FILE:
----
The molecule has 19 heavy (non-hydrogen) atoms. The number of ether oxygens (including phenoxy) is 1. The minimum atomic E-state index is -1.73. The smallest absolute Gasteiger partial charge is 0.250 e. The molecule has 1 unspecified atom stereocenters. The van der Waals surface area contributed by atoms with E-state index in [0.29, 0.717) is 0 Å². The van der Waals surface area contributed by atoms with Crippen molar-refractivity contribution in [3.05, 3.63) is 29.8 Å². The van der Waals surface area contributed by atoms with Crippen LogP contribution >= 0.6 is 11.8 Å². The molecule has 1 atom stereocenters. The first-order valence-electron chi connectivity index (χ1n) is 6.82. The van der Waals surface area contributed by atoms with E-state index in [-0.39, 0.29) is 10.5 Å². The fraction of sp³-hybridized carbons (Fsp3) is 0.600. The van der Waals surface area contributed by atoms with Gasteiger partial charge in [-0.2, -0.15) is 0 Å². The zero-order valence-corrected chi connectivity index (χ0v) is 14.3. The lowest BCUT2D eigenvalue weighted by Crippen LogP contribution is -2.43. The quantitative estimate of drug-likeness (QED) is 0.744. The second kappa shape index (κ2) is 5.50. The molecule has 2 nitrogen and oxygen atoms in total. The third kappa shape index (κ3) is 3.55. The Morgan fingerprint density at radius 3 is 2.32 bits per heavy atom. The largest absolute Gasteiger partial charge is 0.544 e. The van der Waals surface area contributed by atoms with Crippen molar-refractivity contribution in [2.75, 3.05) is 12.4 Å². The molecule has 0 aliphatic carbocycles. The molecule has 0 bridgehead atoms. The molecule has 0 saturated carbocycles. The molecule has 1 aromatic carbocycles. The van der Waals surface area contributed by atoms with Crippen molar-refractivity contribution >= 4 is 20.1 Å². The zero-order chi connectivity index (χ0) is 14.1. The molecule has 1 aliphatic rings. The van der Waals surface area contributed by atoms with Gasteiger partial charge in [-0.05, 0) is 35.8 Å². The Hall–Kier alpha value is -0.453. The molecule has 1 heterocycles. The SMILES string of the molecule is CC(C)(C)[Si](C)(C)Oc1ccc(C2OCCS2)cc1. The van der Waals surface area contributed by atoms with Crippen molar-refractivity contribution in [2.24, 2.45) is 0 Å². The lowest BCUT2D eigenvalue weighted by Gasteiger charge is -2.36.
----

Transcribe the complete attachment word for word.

The molecule has 19 heavy (non-hydrogen) atoms. The number of ether oxygens (including phenoxy) is 1. The minimum atomic E-state index is -1.73. The smallest absolute Gasteiger partial charge is 0.250 e. The molecule has 1 unspecified atom stereocenters. The van der Waals surface area contributed by atoms with E-state index in [0.29, 0.717) is 0 Å². The van der Waals surface area contributed by atoms with Crippen molar-refractivity contribution in [3.05, 3.63) is 29.8 Å². The van der Waals surface area contributed by atoms with Crippen LogP contribution >= 0.6 is 11.8 Å². The molecule has 1 atom stereocenters. The first-order valence-electron chi connectivity index (χ1n) is 6.82. The van der Waals surface area contributed by atoms with E-state index in [-0.39, 0.29) is 10.5 Å². The fraction of sp³-hybridized carbons (Fsp3) is 0.600. The van der Waals surface area contributed by atoms with Gasteiger partial charge in [-0.2, -0.15) is 0 Å². The zero-order valence-corrected chi connectivity index (χ0v) is 14.3. The lowest BCUT2D eigenvalue weighted by Crippen LogP contribution is -2.43. The quantitative estimate of drug-likeness (QED) is 0.744. The second kappa shape index (κ2) is 5.50. The molecule has 2 nitrogen and oxygen atoms in total. The third kappa shape index (κ3) is 3.55. The Morgan fingerprint density at radius 3 is 2.32 bits per heavy atom. The largest absolute Gasteiger partial charge is 0.544 e. The van der Waals surface area contributed by atoms with Crippen molar-refractivity contribution in [2.75, 3.05) is 12.4 Å². The molecule has 0 aliphatic carbocycles. The molecule has 0 bridgehead atoms. The molecule has 0 saturated carbocycles. The molecule has 1 aromatic carbocycles. The van der Waals surface area contributed by atoms with Crippen molar-refractivity contribution >= 4 is 20.1 Å². The zero-order chi connectivity index (χ0) is 14.1. The molecule has 1 aliphatic rings. The van der Waals surface area contributed by atoms with Gasteiger partial charge in [-0.05, 0) is 35.8 Å². The Hall–Kier alpha value is -0.453. The molecule has 1 heterocycles. The SMILES string of the molecule is CC(C)(C)[Si](C)(C)Oc1ccc(C2OCCS2)cc1. The van der Waals surface area contributed by atoms with Crippen molar-refractivity contribution in [2.24, 2.45) is 0 Å². The lowest BCUT2D eigenvalue weighted by Gasteiger charge is -2.36.